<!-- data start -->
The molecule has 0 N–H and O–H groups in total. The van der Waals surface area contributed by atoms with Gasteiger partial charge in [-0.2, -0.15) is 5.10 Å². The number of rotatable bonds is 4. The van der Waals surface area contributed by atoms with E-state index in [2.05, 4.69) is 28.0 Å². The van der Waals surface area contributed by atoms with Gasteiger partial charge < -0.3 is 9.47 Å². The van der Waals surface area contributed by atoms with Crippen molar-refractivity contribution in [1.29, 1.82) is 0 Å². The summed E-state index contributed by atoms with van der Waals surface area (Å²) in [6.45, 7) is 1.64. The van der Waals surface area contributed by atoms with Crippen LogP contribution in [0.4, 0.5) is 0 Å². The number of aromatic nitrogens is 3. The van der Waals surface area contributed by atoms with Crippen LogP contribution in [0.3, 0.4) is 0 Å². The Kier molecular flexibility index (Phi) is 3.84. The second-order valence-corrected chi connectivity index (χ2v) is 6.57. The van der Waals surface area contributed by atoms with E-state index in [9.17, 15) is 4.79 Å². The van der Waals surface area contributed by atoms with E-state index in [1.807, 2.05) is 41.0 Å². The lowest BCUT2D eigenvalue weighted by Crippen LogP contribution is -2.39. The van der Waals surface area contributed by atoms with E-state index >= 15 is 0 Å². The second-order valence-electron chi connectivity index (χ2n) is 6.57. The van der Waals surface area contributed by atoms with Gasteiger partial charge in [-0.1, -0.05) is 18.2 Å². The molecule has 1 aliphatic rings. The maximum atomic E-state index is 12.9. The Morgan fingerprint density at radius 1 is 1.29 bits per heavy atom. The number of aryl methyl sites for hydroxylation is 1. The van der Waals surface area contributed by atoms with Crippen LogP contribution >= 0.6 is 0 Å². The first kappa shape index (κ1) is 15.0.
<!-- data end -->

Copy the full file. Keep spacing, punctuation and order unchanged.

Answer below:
The molecule has 0 N–H and O–H groups in total. The van der Waals surface area contributed by atoms with Gasteiger partial charge in [-0.2, -0.15) is 5.10 Å². The number of rotatable bonds is 4. The van der Waals surface area contributed by atoms with E-state index in [2.05, 4.69) is 28.0 Å². The van der Waals surface area contributed by atoms with Gasteiger partial charge < -0.3 is 9.47 Å². The van der Waals surface area contributed by atoms with Crippen molar-refractivity contribution in [1.29, 1.82) is 0 Å². The summed E-state index contributed by atoms with van der Waals surface area (Å²) in [6.45, 7) is 1.64. The van der Waals surface area contributed by atoms with Crippen LogP contribution in [0.4, 0.5) is 0 Å². The number of aromatic nitrogens is 3. The van der Waals surface area contributed by atoms with Crippen LogP contribution in [0.3, 0.4) is 0 Å². The Kier molecular flexibility index (Phi) is 3.84. The second-order valence-corrected chi connectivity index (χ2v) is 6.57. The van der Waals surface area contributed by atoms with E-state index in [9.17, 15) is 4.79 Å². The van der Waals surface area contributed by atoms with E-state index in [1.807, 2.05) is 41.0 Å². The lowest BCUT2D eigenvalue weighted by Crippen LogP contribution is -2.39. The van der Waals surface area contributed by atoms with E-state index >= 15 is 0 Å². The second-order valence-electron chi connectivity index (χ2n) is 6.57. The van der Waals surface area contributed by atoms with Gasteiger partial charge in [-0.1, -0.05) is 18.2 Å². The molecule has 1 aliphatic rings. The maximum atomic E-state index is 12.9. The Morgan fingerprint density at radius 1 is 1.29 bits per heavy atom. The number of aryl methyl sites for hydroxylation is 1. The van der Waals surface area contributed by atoms with Crippen LogP contribution >= 0.6 is 0 Å². The first kappa shape index (κ1) is 15.0.